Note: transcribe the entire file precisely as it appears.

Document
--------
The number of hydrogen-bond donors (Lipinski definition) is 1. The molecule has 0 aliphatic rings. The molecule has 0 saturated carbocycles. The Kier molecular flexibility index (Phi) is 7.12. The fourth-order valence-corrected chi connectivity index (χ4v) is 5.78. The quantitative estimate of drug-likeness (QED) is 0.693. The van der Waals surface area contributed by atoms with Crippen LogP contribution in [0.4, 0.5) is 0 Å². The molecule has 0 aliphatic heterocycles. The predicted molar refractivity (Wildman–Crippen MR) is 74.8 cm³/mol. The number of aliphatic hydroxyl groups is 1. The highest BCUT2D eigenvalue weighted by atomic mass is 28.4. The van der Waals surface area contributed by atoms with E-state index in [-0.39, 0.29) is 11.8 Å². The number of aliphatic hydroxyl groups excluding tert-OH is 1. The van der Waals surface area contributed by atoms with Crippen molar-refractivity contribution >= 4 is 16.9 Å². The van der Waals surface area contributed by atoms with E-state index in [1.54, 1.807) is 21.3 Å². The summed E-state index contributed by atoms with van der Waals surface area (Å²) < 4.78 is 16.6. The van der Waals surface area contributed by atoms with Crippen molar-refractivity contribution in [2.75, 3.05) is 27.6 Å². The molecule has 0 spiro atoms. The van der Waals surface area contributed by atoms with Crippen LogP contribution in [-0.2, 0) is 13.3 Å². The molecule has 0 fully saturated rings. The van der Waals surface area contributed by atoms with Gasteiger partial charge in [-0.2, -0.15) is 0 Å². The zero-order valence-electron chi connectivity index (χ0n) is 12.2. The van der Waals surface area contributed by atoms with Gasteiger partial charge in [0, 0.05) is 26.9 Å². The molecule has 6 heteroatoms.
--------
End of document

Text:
The number of hydrogen-bond donors (Lipinski definition) is 1. The molecule has 0 aliphatic rings. The molecule has 0 saturated carbocycles. The Kier molecular flexibility index (Phi) is 7.12. The fourth-order valence-corrected chi connectivity index (χ4v) is 5.78. The quantitative estimate of drug-likeness (QED) is 0.693. The van der Waals surface area contributed by atoms with Crippen LogP contribution in [0.4, 0.5) is 0 Å². The molecule has 0 aliphatic heterocycles. The predicted molar refractivity (Wildman–Crippen MR) is 74.8 cm³/mol. The number of aliphatic hydroxyl groups is 1. The highest BCUT2D eigenvalue weighted by atomic mass is 28.4. The van der Waals surface area contributed by atoms with E-state index in [-0.39, 0.29) is 11.8 Å². The number of aliphatic hydroxyl groups excluding tert-OH is 1. The van der Waals surface area contributed by atoms with Crippen molar-refractivity contribution >= 4 is 16.9 Å². The van der Waals surface area contributed by atoms with E-state index in [1.54, 1.807) is 21.3 Å². The summed E-state index contributed by atoms with van der Waals surface area (Å²) < 4.78 is 16.6. The van der Waals surface area contributed by atoms with Crippen molar-refractivity contribution in [2.75, 3.05) is 27.6 Å². The molecule has 0 spiro atoms. The van der Waals surface area contributed by atoms with Crippen LogP contribution in [-0.2, 0) is 13.3 Å². The molecule has 0 fully saturated rings. The van der Waals surface area contributed by atoms with Gasteiger partial charge in [-0.2, -0.15) is 0 Å². The zero-order valence-electron chi connectivity index (χ0n) is 12.2. The van der Waals surface area contributed by atoms with Gasteiger partial charge in [0, 0.05) is 26.9 Å². The molecule has 6 heteroatoms.